Kashmiri embroidered shawls and scarves have been popular the world over for years, but for most of us in India, the endorsing of ‘Bollywood’ is sort of imperative for a product to be used by the masses (and the ‘stylish’ masses) and once that happens, it suddenly begins to get a lot more love from people who perhaps had earlier ignored it! Well, Nargis Fahkri certainly helped spread the love for the Kashmiri ensembles by wearing them in the popular film, ‘Rockstar’. We love ‘Bollywood’ and ‘all things nice’, of course!
It’s just not Bollywood, of course. Many leading designers have taken inspiration from this beautiful embroidery style and have since used them in their creations. Manish Malhotra’s entire Autumn/Winter collection of 2012 was styled around Kashmiri embroidery. There are so many amazing ways of using this style of embroidery and when I think back, I feel a bit silly that my knowledge of intricate work and style from the valley was limited to only ‘phirans’ in bright colours and shawls! There is so much more to this world. Let’s continue to explore…
A very famous Pakistani designer, Ali Xeeshan’s collection for one of the Bridal fashion weeks was called ‘Pahalgam‘ being inspired by the picturesque city, and he used various styles of Kashmiri embroideries in his collections. Some rather regal and royal! Fancy that?
What I absolutely love about the designers and stylists today is that they have ensured that the use of this delicate embroidery is not just restricted to traditional and bridal wear but have now creatively made use of it in more casual and western wear too. Here are some of the ones that particularly stand out for me:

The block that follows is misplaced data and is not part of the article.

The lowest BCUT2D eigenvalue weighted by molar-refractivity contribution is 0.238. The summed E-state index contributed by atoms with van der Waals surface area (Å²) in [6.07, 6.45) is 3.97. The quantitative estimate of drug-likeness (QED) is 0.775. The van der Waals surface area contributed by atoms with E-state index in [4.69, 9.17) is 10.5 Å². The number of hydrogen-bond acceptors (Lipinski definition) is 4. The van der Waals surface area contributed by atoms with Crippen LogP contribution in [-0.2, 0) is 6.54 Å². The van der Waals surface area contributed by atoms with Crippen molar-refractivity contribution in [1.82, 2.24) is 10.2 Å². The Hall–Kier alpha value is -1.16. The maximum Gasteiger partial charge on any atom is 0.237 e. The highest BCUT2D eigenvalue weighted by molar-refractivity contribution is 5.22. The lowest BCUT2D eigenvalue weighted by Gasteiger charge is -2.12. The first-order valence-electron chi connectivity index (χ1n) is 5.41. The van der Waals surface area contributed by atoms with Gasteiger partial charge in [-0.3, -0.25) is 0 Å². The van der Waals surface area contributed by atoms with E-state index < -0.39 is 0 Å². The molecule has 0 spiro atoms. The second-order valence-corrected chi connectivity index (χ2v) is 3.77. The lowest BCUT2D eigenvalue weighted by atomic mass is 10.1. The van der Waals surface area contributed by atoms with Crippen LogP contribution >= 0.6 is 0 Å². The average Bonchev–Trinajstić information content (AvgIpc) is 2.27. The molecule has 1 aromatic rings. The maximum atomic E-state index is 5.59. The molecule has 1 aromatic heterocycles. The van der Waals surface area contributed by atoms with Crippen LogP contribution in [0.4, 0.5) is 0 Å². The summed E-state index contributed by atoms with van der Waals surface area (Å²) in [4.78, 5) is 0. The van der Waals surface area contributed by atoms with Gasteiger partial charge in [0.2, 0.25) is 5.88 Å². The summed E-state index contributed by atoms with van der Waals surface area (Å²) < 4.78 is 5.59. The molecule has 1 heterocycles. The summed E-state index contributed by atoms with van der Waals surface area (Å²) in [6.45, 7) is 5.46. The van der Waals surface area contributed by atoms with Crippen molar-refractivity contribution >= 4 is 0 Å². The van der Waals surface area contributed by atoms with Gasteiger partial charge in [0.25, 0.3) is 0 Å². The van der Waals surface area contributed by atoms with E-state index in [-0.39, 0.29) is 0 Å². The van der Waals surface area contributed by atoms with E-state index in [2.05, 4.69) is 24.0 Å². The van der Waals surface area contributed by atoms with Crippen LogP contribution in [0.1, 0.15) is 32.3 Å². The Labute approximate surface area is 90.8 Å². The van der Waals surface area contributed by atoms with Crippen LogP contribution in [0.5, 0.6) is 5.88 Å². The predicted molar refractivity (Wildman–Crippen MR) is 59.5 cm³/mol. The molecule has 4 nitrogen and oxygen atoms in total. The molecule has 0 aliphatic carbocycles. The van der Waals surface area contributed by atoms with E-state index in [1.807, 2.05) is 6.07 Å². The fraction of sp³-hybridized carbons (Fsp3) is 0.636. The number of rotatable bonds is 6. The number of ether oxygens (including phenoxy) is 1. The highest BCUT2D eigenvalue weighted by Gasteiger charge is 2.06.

Don’t the dresses and the jackets above look just simply gorgeous! Pair there contemporary jackets with some traditional tribal jewellery for the ‘wow’ effect as well as for your own ‘happiness’ quotient to be very high!
Kashmiri embroidery styles are not limited to fashion clothing and accessories. People in India love it ever so much that they have also welcomed it into their homes – this is now being used in lampshades, rugs, bed linen, cushion covers as well as luggage carriers. Crewel and Aari work on bedspreads and cushion covers is extremely popular. I have a set of floor cushions that are adorned with Aari work. Just a couple of cushions in those stunning colours are enough to brighten up a corner in a room. Go get yourself some cushions or throws created in bright threads and help add to the character to your room.
So, what’s happening with this craft going forward? While hundreds of people are employed in taking this craft forward in Kashmir, it is slowly dying down and is being replaced by machine embroidery. The next generation of craftsmen are moving to other jobs, since even the awarded master craftsmen find it difficult to have a good living with the income they generate. Most of the profits are taken by those middlemen, on whom the craftsmen rely on for selling their products. However, the good news is that a few fairtrade organizations have come forward and are working with the craftsmen directly, ensuring fair wages and livelihood to scores of talented people.
Kashidakari or Kashmiri embroidery has found many uses, but for me, the jamawar ‘sozni’ shawls are prized possessions, some of them even heirloom pieces. I have one, and little did I know that I own a ‘priceless’ piece of art that I so casually drape around. I learnt about the ‘timelessness factor’ from Gulzar bhai (the one I mentioned at the start of my post).
Do you have your ‘priceless’ piece from our beautiful valley? Something that created happy memories for you or simply something that has been handed over down to you…Do tell!
Cover image via